The agency charged with the investigation recommended two Chicago Police officers should be fired and seven disciplined for their role in an incident that injured a woman’s eye after she was pulled from her car at the Brickyard Mall during the unrest that swept the city after the police murder of George Floyd.
The Civilian Office of Police Accountability recommended discipline ranging from a 180-day suspension to terminating Bruce Dyker from the Chicago Police Department. Dyker left the CPD and has been charged with aggravated battery and official misconduct.
A Cook County judge on Thursday issued a $10,000 I-bond to 52-year-old Bruce Dyker, meaning the ex-officer will not need to put up any money to be released as he awaits trial on charges of aggravated battery and official misconduct.
Chicago Police officers found to have committed misconduct face “inconsistent” and “unfair,” discipline, according to an audit released Thursday by the city’s watchdog.
Bruce Dyker has been charged with aggravated battery and official misconduct, according to the Cook County State's Attorney's Office, after he was allegedly seen on video grabbing a woman at North Avenue Beach.
Today marks two years since the death of George Floyd at the hands of Minneapolis police. His death triggered protests across the country and calls for civilian oversight of law enforcement.
Activists planned the vigil, along with a rally at the governor’s residence in St. Paul, for the two-year anniversary of Floyd’s death on May 25, 2020, which ignited protests in Minneapolis and around the world as bystander video quickly spread.
The effort to launch the Community Commission for Public Safety and Accountability is nearly five months behind schedule. Ald. Harry Osterman (48th Ward) said 37 people applied to serve on the seven-member commission, and praised those selected by a working group of alderpeople.
The decision reflects Biden’s struggle to use the limited powers of his office to advance his campaign promises, as well as his attempt to strike a balance between police and civil rights groups at a time when rising concerns about crime are eclipsing calls for reform.
The Chicago Police Department is seeking help to solve cold case homicides through a video series that’s aimed at bringing renewed attention on some of the city’s long dormant unsolved crimes.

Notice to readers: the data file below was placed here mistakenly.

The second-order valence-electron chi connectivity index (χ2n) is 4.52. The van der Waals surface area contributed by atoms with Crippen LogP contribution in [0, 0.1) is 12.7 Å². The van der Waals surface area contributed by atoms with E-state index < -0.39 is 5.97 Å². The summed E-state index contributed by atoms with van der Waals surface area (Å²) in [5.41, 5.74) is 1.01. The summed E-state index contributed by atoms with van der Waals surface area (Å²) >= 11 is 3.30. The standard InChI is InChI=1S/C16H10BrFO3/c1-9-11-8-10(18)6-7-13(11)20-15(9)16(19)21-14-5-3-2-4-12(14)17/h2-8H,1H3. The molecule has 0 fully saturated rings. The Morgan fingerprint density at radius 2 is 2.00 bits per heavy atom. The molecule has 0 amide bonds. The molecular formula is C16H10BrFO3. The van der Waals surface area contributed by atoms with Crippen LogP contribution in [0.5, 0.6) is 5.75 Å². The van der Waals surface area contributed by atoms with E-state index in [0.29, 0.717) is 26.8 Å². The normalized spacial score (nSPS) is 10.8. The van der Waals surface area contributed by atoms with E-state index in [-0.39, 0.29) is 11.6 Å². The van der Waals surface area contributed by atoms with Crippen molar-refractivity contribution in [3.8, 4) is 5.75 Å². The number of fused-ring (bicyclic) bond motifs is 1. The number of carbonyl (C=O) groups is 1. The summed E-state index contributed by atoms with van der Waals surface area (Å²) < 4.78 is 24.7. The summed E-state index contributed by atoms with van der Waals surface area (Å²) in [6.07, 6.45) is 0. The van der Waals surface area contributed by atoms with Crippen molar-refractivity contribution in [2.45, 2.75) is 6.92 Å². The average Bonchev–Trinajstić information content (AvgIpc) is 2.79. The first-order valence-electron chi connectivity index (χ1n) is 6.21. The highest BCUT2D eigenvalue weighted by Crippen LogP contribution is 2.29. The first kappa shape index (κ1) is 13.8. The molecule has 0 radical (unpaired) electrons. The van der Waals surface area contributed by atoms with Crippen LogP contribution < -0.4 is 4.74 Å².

The lawsuit filed by 22-year-old Esael Morales claims that he was sitting in his car with his girlfriend watching Netflix and eating takeout wings near her home when Officer Joseph Cabrera pulled up in his personal vehicle and confronted the couple, according to Morales’ lawsuit.
Several dozen more criminal convictions tied to Ronald Watts have been tossed out, bringing the total number of dismissals tied to the disgraced ex-Chicago police sergeant and his team in recent years to more than 200.
Two high-ranking police officials interfered with the investigation of the shooting death of a Chicago Police sergeant, according to a report released Friday by the city’s interim watchdog.
According to a new annual report from the University of Michigan-based National Registry of Exonerations, Illinois recorded 38 exonerations in 2021 — 20 more than any other state — marking the fourth consecutive year it has led the nation.
Amir Locke, 22, was staying on a couch in his cousin’s apartment when authorities entered it on Feb. 2 without knocking as part of an investigation into a homicide in neighboring St. Paul.
Speaking at the Union League Club Tuesday evening, Chicago-based attorney Antonio Romanucci and Ben Crump discussed their experience with the Floyd family’s historic settlement and called on federal legislators to act on calls for national police reform.